In the aftermath of Tropical Cyclone Debbie we were confronted with a number of concerning situations, none more so than the contamination of properties by water containing sewage, and homeowners who had stayed in the properties because they felt they had nowhere else to go.

Is sewage contaminated water dangerous?

The IICRC S500 Standard (3rd Edition), states that Category 3 Water – is that which is highly contaminated and could cause death or serious illness if consumed by humans. Examples: sewage, rising flood water from rivers and streams, ground surface water flowing horizontally into homes.

Category 3 Water is also known as black water.

The IICRC states there are over 120 different viruses that can be excreted in human feces and urine and are present in sewage. These can include Rotavirus, causing severe and sometimes life-threatening diarrhea in children, Adenoviruses, causing respiratory and eye infections, and Norovirus, a significant cause of gastric flu or stomach flu.

There are highly infectious parasitic agents like Giardia and Cryptosporidium that can cause chronic and severe intestinal diseases in both children and adults. Bacterial pathogens in sewage can include Salmonella, Shigella and Escherichia coli.

These organisms contain endotoxins that are released at the time of cell death. Endotoxins can cause respiratory inflammation, airway restriction, create the potential allergic and infectious disease responses and when inhaled they may adversely influence the central nervous system.

How does water get in to a property?

There are two ways in which water enters a building:

  • The first involves falling or wind driven rainwater that enters as a result of damage to the roof or walls.
  • The second involves ground surface water (storm surge) accumulating and travelling horizontally and inundating the property.

At Ambrose we continually talk about top down or bottom up water.  Top down tends to be clean water (Category 1) and when gotten to early simply needs to be extracted and the area dried before the water turns bad.  Bottom up water tends to be blackwater (Category 3) as it carries silt, dirt, organisms and potentially sewage.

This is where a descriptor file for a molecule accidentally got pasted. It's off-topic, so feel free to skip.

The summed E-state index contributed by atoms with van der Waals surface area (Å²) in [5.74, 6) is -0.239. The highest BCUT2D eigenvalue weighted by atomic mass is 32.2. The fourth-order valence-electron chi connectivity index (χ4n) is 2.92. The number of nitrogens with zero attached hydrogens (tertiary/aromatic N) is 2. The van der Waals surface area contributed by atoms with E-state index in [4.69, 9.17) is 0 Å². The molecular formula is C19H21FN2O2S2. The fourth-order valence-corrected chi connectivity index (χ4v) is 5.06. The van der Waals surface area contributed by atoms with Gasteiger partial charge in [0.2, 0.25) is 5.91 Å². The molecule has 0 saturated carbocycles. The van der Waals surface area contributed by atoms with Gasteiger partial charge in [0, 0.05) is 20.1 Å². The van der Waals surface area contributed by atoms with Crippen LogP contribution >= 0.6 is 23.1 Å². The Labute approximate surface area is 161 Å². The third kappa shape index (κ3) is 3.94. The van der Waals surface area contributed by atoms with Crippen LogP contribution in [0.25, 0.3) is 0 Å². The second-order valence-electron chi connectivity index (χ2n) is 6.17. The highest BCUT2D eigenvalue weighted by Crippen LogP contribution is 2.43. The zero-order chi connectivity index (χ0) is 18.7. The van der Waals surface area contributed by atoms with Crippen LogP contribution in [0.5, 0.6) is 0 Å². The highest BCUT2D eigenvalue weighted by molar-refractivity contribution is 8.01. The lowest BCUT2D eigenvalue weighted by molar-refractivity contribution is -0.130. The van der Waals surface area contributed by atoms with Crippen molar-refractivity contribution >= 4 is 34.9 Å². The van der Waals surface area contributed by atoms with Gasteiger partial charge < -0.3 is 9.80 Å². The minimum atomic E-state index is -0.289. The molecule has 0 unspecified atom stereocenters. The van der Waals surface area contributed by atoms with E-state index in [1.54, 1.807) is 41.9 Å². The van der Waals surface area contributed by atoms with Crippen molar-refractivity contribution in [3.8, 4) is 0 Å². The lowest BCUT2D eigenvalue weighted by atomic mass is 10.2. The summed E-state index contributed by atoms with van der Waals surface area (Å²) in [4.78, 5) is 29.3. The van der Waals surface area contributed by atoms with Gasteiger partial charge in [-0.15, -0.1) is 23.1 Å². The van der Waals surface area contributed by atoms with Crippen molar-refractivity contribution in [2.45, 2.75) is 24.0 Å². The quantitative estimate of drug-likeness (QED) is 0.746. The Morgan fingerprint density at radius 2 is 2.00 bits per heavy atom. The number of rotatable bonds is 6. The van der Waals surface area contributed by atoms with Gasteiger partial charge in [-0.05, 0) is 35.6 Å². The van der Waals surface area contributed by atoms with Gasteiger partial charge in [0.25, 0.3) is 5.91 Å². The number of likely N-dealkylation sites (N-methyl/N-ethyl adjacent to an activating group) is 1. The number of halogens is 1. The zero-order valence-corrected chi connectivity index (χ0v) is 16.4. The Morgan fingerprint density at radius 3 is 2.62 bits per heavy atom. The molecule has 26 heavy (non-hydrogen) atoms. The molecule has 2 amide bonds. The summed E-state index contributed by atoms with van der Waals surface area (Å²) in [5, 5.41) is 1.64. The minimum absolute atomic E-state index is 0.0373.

When Clean Water Goes Bad

As was the case in TC Debbie, the lack of power and isolation due to flooded roads meant that many properties what were impacted by top down clean water, were more seriously damaged because of the absence of power and specialists to remove the water and dry the impacted areas before it becomes blackwater.

Most household microorganisms (fungi, bacteria) typically require five conditions for germination, growth, amplification and dissemination. Generally, they include:

  • organic food source, especially cellulose (e.g., paper, wood), which are found in abundance in construction materials
  • moisture (which can simply be high humidity)
  • warm temperature – 20-30°C
  • stagnant air
  • time – several hours to several days

What can be done in the aftermath of a Natural Disaster when there is no power?

Ventilate

If power has been interrupted it is critical that ventilation is maximized.  Fresh moving air discourages the growth and amplification of microorganisms. If safe to do so, windows and doors should be opened to air the structure out thoroughly. It should also be understood that ventilation reduces, but does not eliminate, inhalation of microorganisms.

Remove Debris

If possible, remove debris (silt, vegetation, floating objects brought in by storm surge), with shovels, rakes, etc.

Remove Unsalvageable Wet Materials

Ensure some form of personal protective equipment is worn and carefully clean all tools with appropriate detergents after use.

If items such as carpet have been saturated and there is no means of extracting the water and drying the items within 3-5 days, the wet and unsalvageable carpets and soft furnishings should be photographed and removed to allow for better air circulation before microbial growth can occur.

While it is likely that other flooring and even structural components such as wall frames have been exposed to contaminants in the water, the risk in stripping out wall linings and flooring should be carefully considered based on the age of the property and each individual situation, due to the potential for asbestos and electrical wiring being exposed as part of the strip out.

Summary

Wherever possible:

  1. Ventilate the area
  2. Wear PPE
  3. Remove debris
  4. Remove unsalvageable carpet and soft furnishings
  5. Leave the property and access temporary accommodation until the hazards can be professionally assessed and removed

Be mindful of:

  1. Electrical hazards
  2. Building material contaminants such as asbestos

Source: http://www.iicrc.org/registrants/industry-perspective/